Sergius Orata demonstrates his method of oyster cultivation. From a medieval French illustration.
Sergius Orata demonstrates his method of oyster cultivation. From a medieval French illustration.

Caius Sergius Orata (fl. c. 95 BC) was an Ancient Roman who was a successful merchant, inventor and hydraulic engineer. He is credited with inventing the cultivation of oysters and refinement to the hypocaust method of heating a building to provide in addition, heated water for bathing.

Origins of his name

The writer Festus noted "The Orata", the gilt headed bream, "is a kind of fish so called for its golden color (aurata, "golden," also spelled orata)." ... "Because of this, it's said about the very wealthy Sergius that they called him orata, because he wore two big rings of gold. Some authorities assert that his nickname just comes from the commercialization of those fishes."[1]


Sergius was well known to his contemporaries for the breeding and commercialization of oysters, of which he was a noted innovator.[1] Orata wanted to take advantage of the wealthy Romans' liking for shellfish as food, so he developed many new techniques for breeding oysters. This included the practice of surrounding mature oysters with twigs, to which their young (known as "spats") could affix themselves and thus be easily transplanted wherever desired.[2] This allowed for the creation of artificial oyster beds, which he surrounded with channels and dams in order to protect them from the sea tides.

He based his business at the Lucrine Lake in Campania,[1] which was adjacent to the luxurious and popular spa town of Baiae. This brought him into conflict with the local Roman tax farmer Considius, in a dispute over his use of the public resource of the lakefront for his business. Consilius was successfully defended in the legal case by the orator Crassus.

A Roman indoor heated bathing pool. Nineteenth century painting by Lawrence Alma-Tadema
A Roman indoor heated bathing pool. Nineteenth century painting by Lawrence Alma-Tadema

Orata was also a significant developer and builder of luxury villas in the area, Crassus made a joke based on the common use of terra cotta tiles both as surfaces for artificial oyster beds and also in the roofs of structures, saying that "even if Orata were deprived of the waters of the lake, he would still find oysters on his roof-tiles".[3][4]

Orata was also credited by the writer Vitruvius with the invention of the hypocaust (underfloor heating),[5] although this is not fully established .[6] What is certain is that he invented a new type of "hanging baths" ("bal(i)nea pensilia"),[7] which were a kind of relaxing thermal spa baths; that are usually considered to be related to hypocausts.[5] He commercialized them as he had his oyster business. He claimed healing and soothing properties for the invention and this helped Orata to market it successfully. They became fashionable among the wealthy and no luxury villa was considered complete unless one of Orata's pools was installed.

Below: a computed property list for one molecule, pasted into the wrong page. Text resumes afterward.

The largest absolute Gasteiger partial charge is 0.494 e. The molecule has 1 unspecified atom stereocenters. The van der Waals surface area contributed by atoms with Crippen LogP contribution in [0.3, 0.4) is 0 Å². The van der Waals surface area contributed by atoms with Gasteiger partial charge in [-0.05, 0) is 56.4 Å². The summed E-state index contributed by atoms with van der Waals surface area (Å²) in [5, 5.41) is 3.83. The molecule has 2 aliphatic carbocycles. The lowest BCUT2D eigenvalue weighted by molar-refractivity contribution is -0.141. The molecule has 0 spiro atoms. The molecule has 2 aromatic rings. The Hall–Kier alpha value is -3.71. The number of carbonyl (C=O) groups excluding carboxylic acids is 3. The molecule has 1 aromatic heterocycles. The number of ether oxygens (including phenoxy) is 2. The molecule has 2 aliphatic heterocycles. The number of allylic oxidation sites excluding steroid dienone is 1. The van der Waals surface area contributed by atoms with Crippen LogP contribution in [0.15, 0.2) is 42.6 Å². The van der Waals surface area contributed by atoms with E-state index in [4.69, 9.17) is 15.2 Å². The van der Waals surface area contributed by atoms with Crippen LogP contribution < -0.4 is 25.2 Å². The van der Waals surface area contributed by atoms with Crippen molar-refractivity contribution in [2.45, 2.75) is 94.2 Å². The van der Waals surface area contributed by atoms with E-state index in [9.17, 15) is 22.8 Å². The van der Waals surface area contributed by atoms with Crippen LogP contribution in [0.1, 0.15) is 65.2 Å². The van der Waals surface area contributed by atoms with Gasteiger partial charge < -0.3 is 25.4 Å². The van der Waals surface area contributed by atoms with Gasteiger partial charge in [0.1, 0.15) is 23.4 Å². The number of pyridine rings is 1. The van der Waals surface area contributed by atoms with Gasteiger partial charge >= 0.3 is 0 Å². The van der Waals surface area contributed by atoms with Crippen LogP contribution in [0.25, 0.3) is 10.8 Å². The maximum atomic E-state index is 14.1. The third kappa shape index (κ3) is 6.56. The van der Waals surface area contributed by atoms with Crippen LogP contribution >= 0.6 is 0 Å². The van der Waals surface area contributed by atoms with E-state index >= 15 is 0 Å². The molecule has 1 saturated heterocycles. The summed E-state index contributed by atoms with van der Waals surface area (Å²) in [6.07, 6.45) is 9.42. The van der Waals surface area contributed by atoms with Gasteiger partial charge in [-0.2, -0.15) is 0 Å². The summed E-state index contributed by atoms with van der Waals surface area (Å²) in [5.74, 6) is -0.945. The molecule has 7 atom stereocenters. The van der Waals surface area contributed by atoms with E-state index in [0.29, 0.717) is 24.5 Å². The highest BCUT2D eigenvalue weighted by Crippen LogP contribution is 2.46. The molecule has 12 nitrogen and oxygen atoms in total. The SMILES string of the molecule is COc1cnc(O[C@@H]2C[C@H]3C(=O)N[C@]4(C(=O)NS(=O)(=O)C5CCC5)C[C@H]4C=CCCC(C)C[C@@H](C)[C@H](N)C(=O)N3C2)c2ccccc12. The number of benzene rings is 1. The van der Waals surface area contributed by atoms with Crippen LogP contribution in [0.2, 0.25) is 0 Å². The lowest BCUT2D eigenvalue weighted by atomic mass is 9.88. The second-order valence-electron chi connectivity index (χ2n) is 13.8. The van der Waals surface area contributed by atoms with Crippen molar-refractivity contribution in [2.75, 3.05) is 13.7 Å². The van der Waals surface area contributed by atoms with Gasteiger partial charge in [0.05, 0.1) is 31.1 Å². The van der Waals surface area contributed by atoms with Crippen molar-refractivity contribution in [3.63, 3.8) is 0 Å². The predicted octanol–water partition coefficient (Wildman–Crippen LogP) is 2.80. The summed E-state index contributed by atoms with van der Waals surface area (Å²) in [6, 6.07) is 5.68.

Sergius Orata became rich due to his inventions; he was himself noted for his love for luxury and refinement.[1]

See also


  1. ^ a b c d Smith, William. "ORATA or AURA'TA, C. SE'RGIUS". p. 40. Archived from the original on 2012-10-28. Retrieved 2013-04-16.
  2. ^ Jacobsen, Rowan (September 2010). A Geography of Oysters. Bloomsbury Publishing Plc. p. How to Grow an Oyster. ISBN 9781596915480.
  3. ^ Marzano, Annalisa (August 2013). Harvesting the Sea:The Exploitation of Marine Resources in the Roman Mediterranean. Oxford, UK: Oxford University Press. pp. 183–187. ISBN 9780199675623.
  4. ^ Maximus, Valerius (2004). Memorable Deeds and Sayings: One Thousand Tales from Ancient Rome. Indianapolis, IN: Hackett Publishing. p. 308. ISBN 0872206750.
  5. ^ a b Smith, William. "About Roman baths". pp. 185–186. Retrieved 2013-04-16.
  6. ^ Fagan, Garret G. (1996). "Sergius Orata: Inventor of the Hypocaust?". Phoenix. Classical Association of Canada. 50 (1): 56–66. doi:10.2307/1192681. JSTOR 1192681.
  7. ^ Karl Friedrich Kempf's edition has it with an extra i, which would also make more sense given the Greek source.